LOPEZ: “In a cultural environment where all authority is suspect and the notion of divine authority is thought to be a psychological hangover from the postmodern world,” you write, “the claim that the divine authority is transmitted in an unbroken chain of apostolic succession through the bishops of the Church in communion with the Bishop of Rome seems literally incredible.” And yet, you continue “that is what the Catholic Church believes, and that is what Evangelical Catholicism must proclaim, explain, and live.” You’re a serious person; serious people listen to you. They even let you on NBC. How can you claim such a thing? How can you believe that? What makes you so sure the Catholic Church is true?
WEIGEL: The key question is, as always, “Who do you say that I am?” as Jesus put it to the disciples when they were strolling through Caesarea Philippi. If I embrace Jesus as what he says he is — the way, the truth, and the life — then it seems reasonable to think that Jesus would have wished his followers, the Church, to be preserved in that truth. Catholics have always believed that that truth is preserved by the work of the Holy Spirit in the Church through the “apostolic succession”: the bishops in union with the Bishop of Rome, who “succeed” the apostles, the original witnesses to Jesus, the Risen Lord, as Christ’s witnesses in the world, and as the authoritative teachers of the Church.
Americans accept that nine unelected lawyers wearing strange black costumes and sitting on a dais in a faux-temple make authoritative judgments about the meaning of the U.S. Constitution. Some people think that tenured Ivy League faculty members and Hollywood starlets make authoritative judgments. Is it any stranger for me to believe that the Church’s bishops, heirs of a tradition that is 2,000 years old, can and do make authoritative judgments?
I’m also a student of history and theology, and my work in those disciplines has demonstrated to my satisfaction that, while the process by which the Church, through its authoritative teachers, makes up its mind as to what’s “in” and what’s “out” — what’s truly Catholic and what isn’t — is often complicated and messy, it has proven itself over time. And that, I think, is an indicator that the Holy Spirit is at work in the process.
Finally, I see what has happened to Christian communities that have lost any sense of a teaching authority anchored in, and responsible to, Scripture and the Church’s settled tradition: They crumble in the face of a hostile culture, or they simply become expressions of the culture rather than the Gospel. That’s a cautionary tale, and, at least along the via negativa, it’s another argument for the Catholic Church’s understanding of itself as guided by authoritative teachers in the apostolic succession.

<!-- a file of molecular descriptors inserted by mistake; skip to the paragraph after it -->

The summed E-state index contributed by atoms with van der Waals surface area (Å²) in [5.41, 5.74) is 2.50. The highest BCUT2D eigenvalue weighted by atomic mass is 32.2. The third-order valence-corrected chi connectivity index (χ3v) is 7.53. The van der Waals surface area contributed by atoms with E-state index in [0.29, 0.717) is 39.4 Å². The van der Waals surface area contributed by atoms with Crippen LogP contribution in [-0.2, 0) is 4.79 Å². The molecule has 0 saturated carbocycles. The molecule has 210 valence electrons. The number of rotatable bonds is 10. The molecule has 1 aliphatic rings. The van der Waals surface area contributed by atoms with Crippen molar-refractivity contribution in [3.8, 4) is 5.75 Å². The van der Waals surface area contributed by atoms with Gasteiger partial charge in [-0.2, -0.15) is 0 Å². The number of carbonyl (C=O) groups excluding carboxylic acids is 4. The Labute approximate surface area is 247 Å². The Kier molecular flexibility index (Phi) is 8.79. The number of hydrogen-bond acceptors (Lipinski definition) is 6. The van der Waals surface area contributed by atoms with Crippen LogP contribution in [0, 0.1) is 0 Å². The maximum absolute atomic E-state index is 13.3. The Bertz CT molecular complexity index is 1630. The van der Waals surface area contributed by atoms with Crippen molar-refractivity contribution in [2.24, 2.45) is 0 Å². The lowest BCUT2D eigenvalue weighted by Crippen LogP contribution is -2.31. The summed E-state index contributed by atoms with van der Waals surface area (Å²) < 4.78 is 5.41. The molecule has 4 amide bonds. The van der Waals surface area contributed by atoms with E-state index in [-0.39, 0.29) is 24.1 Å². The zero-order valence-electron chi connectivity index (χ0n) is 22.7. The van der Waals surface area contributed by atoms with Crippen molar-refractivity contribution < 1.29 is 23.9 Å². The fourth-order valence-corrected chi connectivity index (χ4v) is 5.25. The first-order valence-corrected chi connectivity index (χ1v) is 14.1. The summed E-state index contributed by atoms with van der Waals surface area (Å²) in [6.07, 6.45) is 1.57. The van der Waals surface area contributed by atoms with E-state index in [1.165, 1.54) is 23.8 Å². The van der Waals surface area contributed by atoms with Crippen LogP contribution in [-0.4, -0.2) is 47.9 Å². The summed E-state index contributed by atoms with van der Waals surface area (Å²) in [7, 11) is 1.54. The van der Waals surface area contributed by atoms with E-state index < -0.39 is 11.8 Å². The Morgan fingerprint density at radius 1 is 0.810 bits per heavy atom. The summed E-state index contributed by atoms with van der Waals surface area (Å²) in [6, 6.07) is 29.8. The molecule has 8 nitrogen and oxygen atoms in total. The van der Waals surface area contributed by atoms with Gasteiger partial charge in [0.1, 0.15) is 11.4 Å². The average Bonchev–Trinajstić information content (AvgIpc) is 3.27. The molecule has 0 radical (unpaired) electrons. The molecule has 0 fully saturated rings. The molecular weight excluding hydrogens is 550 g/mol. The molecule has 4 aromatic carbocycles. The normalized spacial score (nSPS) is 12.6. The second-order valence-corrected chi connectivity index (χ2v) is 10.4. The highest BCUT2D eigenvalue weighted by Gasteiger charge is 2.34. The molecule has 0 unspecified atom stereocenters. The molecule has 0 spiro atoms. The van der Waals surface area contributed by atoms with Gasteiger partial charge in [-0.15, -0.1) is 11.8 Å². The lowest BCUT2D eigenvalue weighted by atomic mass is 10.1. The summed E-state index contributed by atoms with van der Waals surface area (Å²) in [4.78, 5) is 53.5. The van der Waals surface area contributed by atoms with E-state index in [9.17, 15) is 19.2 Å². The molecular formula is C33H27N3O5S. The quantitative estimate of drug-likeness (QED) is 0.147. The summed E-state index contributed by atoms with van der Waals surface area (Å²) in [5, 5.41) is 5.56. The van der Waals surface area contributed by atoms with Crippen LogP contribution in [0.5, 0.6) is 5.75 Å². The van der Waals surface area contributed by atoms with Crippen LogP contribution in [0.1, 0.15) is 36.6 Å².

LOPEZ: Why would any rational faithful person accept a priest as a middleman? Why can’t I go to God directly? Why are the sacraments so important?
WEIGEL: In the Catholic understanding of these things, a priest isn’t a middleman in the way a car salesman is the middle man between you and the vehicle you want to acquire. The Catholic priest is an icon of the eternal priesthood of Jesus Christ: a flawed icon, often, but an icon nonetheless. As icons, in eastern Christian theology, are not merely representational, but “make present” the reality they display, Catholic priests “make present” the priesthood of Jesus Christ. It’s Christ who baptizes, Christ who hears confessions and forgives sins, Christ who makes himself really present under the forms of bread and wine so that his people can feed on him and be more closely bound to him — Christ, working through the Church’s ordained priests.
You can, of course, go to God direct, any time, all the time. “Practicing the presence” is an old spiritual discipline. You can also “go to God” daily — as evangelical Catholics should do — in the Bible. But if you are “going to God” in the fellowship of the Catholic Church, you also do that through the sacraments that Christ himself left the Church as a privileged means to “go to” him, and through him to the Holy Trinity of Father, Son, and Spirit. The sacraments are the contact point, the border, between the Church in this world and the Church that already lives in glory, in the light and love of the Trinity. In fact, “border” isn’t quite the right word, for it’s more like a membrane than a border: It’s permeable. In the sacraments of the Church, we live “in the Kingdom” in a special way; we live in anticipation of what will be when God finally gets what God intended all along, which is the salvation of the world and of history, described by the visionary St. John as the wedding feast of the lamb in the new Jerusalem.